Full-time vs. Part-time # of responses % of responses Full-time * Part-time

* Full-time is considered 35 hours or more.

www.princeton.edu/career

607 244

71.3% 28.7%

12


2011 Summer Experience Report

Distribution by Industry The chart on the following pages shows the range of industries represented in the summer experiences reported by students for the summer of 2011. Industries listed in the chart below are based on the North American Industry Classification System (NAICS), a standardized industry classification system used by federal statistical agencies and the Hoover’s Business Database to analyze and publish data related to U.S. businesses and the economy. This system offers comprehensive industry categories and subcategories and illustrates the wide range of industries in which our students pursue summer experiences. There are 19 primary industry categories and 51 industry subcategories represented in the summer experiences of Princeton students (a sample of subcategories appears in the chart below). The nonprofit sector is incorporated in the industry categories below and does not appear as a separate category.

PRIMARY NAICS INDUSTRY CATEGORY

Educational Services Unspecified Professional, Scientific, and Technical Services Other Services (except Public Administration)

Public Administration

tu #S

ts den

nd spo e %R

s ent

NAICS Industry Subcategories

285

33.5%

Colleges & Universities, Elementary & Secondary Schools, Other Schools & Instruction

94

11.0%

N/A

75

72

67

8.8%

Scientific Research and Development Services, Management, Scientific, and Technical Consulting Services, Legal Services, Architectural, Engineering, and Related Services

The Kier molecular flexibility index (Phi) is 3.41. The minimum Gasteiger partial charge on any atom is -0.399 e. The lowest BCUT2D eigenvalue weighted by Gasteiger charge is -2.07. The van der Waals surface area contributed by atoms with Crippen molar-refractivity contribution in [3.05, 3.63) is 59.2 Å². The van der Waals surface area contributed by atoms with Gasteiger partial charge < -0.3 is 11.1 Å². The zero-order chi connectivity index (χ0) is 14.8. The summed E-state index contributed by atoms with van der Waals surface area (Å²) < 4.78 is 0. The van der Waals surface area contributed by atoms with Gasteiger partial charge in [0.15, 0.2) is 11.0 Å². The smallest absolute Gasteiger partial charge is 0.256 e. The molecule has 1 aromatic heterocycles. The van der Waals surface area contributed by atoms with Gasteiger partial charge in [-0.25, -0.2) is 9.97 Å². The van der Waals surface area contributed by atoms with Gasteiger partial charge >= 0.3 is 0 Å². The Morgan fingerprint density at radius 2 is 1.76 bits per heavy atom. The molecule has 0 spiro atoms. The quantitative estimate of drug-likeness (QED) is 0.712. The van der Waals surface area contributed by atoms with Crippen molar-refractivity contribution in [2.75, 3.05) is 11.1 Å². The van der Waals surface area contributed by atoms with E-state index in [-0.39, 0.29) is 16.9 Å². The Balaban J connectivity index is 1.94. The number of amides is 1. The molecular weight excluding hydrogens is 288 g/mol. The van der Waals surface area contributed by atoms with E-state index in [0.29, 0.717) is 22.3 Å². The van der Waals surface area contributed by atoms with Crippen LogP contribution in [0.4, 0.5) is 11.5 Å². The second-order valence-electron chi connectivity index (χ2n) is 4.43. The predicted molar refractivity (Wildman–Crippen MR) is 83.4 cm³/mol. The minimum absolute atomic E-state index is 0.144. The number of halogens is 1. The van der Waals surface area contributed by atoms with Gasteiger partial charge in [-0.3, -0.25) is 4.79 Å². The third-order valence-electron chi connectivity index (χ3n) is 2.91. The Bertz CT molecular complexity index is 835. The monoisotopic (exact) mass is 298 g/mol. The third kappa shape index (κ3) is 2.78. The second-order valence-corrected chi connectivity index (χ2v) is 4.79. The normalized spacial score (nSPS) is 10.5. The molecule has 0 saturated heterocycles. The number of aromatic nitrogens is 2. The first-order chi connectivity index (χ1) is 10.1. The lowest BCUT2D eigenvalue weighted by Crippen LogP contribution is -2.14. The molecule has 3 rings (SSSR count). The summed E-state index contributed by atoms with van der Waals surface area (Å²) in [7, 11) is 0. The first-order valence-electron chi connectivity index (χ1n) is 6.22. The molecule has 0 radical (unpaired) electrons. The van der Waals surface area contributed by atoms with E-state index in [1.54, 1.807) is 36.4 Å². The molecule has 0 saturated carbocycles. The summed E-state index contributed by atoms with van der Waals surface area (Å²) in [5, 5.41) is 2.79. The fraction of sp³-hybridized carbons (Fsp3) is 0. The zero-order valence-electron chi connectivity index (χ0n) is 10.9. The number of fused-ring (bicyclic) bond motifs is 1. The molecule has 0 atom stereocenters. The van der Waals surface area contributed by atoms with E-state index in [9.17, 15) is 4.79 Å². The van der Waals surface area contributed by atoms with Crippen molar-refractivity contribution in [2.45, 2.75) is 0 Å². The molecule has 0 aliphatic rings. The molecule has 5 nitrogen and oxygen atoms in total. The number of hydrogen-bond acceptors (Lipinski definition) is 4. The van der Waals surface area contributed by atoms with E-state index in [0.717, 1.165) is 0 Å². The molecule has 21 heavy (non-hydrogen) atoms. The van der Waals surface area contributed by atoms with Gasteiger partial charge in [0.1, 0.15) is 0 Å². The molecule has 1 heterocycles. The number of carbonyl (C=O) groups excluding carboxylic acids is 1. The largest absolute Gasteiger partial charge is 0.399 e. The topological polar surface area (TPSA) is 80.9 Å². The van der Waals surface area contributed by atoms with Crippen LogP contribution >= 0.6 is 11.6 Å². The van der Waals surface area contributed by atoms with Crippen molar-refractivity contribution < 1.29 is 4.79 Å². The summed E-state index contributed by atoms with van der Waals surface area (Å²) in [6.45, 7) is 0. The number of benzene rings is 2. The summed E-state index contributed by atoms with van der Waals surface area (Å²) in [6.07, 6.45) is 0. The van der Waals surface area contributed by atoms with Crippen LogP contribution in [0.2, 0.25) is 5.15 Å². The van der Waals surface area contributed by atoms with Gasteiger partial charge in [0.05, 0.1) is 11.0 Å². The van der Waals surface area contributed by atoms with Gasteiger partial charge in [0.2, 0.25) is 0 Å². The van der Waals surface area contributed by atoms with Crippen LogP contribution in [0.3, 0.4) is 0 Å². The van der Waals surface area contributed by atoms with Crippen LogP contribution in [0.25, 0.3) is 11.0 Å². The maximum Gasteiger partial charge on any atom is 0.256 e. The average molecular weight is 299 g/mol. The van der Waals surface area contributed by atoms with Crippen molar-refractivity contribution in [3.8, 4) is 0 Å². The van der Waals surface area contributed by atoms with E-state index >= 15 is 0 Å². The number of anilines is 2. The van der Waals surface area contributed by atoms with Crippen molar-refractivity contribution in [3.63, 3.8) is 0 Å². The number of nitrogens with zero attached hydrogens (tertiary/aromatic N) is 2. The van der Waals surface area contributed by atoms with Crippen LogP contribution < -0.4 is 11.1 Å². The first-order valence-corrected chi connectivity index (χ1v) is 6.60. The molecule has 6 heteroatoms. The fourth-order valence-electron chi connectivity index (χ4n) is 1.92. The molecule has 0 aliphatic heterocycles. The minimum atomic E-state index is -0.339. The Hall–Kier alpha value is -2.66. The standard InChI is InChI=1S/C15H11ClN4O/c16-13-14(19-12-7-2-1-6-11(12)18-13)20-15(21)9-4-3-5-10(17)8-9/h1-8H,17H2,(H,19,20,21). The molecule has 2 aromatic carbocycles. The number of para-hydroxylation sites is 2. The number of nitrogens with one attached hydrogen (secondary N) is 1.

8.5%

Social Advocacy Organizations; Civic & Social Organizations; Business, Professional, Labor, Political, and Similar Organizations; Religious Organizations

7.9%

Executive, Legislative, and Other General Government Support; National Security and International Affairs; Justice, Public Order, and Safety Activities; Administration of Economic Programs; Space Research and Technology

Information

65

7.6%

Other Information Services; Publishing Industries (except Internet) - Newspaper, Periodical, Book and Directory

Finance and Insurance

52

6.1%

Investment Banking; Commercial Banking; Securities and Commodity Exchanges

Manufacturing

39

4.6%

Chemical - Pharmaceutical & Medicine; Chemical - Other; Computer & Electronic Products; Transportation; Machinery

continued on the next page

13


2011 Summer Experience Report

Distribution by Industry (continued)

PRIMARY NAICS INDUSTRY CATEGORY

tu #S

ts den

e %R

nd spo

s ent

NAICS Industry Subcategories

Healthcare & Social Assistance

39

4.6%